No-one believed Rich Strike could win the Kentucky Derby. But, in the kind of underdog miracle that Hollywood loves, the 80-1 outsider of the whole field came home in front to secure himself and his little-known trainer and jockey a slice of racing immortality. But who is Rich Strike, and where did he come from?
It took Rich Strike two minutes and two seconds to go from zero to hero, from deep obscurity to global fame. As race-caller Larry Collmus so memorably put it: “Oh my goodness, the longest shot has won the Kentucky Derby!”. Rich Strike was 80-1, the outsider of all 20 runners, the second-longest shot ever to win America’s greatest race. How did it happen?
Rich Strike was lucky to be there at all. He wasn’t a contender until the morning before the Derby, when he drew in off the also-eligible list after Ethereal Road was scratched from the race. He hadn’t done enough to qualify for the Derby, hadn’t won any preps, hadn’t earned enough points. He was lucky that other horses further up the points standings – Forbidden Kingdom, Morello, Early Voting – were withdrawn, sending the cut-off line for the Derby low enough to include him at the last moment. All the other runners had done more, won more. But Rich Strike was lucky.
The Derby was Rich Strike’s first victory since he broke his maiden – at Churchill Downs, quirkily enough – on his second start. Between then and the Derby he was zero-for-five, and even in a racing context, let alone a broader picture, he was nothing much.
On his first start in a stakes he was fifth at the Fair Grounds, beaten 14 lengths by Epicenter, on whom he would gain a glorious revenge. Then he shipped to Turfway Park, where they race on a synthetic surface, and was third in a stakes, then fourth in the John Battaglia Memorial behind Tiz The Bomb, which was enough to earn him one ‘Road to the Kentucky Derby’ qualifying point.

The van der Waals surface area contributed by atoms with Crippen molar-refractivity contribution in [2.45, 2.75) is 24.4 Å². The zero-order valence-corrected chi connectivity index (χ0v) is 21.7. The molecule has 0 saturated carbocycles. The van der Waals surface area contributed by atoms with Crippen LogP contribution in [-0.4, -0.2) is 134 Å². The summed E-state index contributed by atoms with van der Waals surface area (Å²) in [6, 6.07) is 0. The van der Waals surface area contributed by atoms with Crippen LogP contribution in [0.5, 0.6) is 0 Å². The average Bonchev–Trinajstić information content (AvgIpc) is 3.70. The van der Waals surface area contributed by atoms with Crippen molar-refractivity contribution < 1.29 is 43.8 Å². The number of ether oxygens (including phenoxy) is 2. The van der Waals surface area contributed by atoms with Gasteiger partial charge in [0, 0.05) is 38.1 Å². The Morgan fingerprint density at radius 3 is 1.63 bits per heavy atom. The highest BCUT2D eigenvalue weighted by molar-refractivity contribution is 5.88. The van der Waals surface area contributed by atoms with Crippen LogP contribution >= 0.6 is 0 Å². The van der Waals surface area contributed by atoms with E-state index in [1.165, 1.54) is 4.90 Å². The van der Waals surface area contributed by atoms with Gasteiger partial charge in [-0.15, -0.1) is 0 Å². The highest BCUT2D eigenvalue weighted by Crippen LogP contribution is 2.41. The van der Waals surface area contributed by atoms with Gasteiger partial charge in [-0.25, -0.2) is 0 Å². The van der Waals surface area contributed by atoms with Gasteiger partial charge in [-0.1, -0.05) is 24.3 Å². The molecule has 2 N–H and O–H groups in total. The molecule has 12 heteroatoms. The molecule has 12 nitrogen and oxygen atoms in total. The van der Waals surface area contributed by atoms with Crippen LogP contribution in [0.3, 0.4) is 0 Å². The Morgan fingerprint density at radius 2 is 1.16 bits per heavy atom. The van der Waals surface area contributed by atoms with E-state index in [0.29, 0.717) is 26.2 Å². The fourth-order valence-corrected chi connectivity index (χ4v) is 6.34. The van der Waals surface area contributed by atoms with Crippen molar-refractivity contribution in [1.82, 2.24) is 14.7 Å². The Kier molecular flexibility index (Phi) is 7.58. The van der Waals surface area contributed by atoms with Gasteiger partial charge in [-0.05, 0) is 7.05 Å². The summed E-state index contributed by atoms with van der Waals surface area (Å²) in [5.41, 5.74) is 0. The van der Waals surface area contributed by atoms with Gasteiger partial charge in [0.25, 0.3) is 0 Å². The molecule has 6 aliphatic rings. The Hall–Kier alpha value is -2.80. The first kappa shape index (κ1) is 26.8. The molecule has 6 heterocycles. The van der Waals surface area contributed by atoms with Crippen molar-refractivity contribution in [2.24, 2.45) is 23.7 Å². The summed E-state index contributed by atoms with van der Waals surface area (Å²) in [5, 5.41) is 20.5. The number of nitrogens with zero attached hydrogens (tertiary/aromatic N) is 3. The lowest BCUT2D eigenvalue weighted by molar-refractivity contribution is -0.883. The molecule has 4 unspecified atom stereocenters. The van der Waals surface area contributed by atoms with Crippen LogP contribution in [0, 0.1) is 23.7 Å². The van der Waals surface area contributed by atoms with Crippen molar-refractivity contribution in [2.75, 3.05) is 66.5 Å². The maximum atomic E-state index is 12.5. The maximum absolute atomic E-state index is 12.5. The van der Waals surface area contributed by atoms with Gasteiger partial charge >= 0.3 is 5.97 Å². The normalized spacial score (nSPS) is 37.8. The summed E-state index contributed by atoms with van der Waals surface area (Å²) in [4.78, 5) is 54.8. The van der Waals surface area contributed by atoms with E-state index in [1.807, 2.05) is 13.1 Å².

His final Derby prep was the G3 Jeff Ruby Steaks at Turfway, in which he earned 20 RTKD points for running third behind Tiz The Bomb and Tawny Port, giving him a total of 21 points, which would not have been anywhere near enough to qualify for the Derby had it not been for all those withdrawals, and the final, crucial scratch of Ethereal Road.
Background of a surprising star
Rich Strike is the only Derby winner ever to have been claimed out of a race, which happened when trainer Eric Reed paid $30,000 for him after he won a maiden claimer. Reed, 57, has trained many winners in the minor leagues but, until Rich Strike won him the Derby, only one at Graded level. Reed’s barn burned down in 2016 and 23 horses died. He considered quitting. But he persevered, and look at him now.
Jockey Sonny Leon, 32, has also ridden plenty of winners at small, second-division tracks, but the Derby was the first Graded success for the Venezuelan, who has been riding in the US for seven years.
Shocks run in Rich Strike’s family. His sire Keen Ice was seventh in the 2015 Kentucky Derby, and is best known for winning the G1 Travers at Saratoga as a 16-1 longshot, when he beat Triple Crown hero American Pharoah.
Any Kentucky Derby winner who comes out of the race sound and well will go on to the Preakness, the second leg of the Triple Crown at Pimlico on May 21, and that is the target for Rich Strike. He won’t be 80-1 this time.
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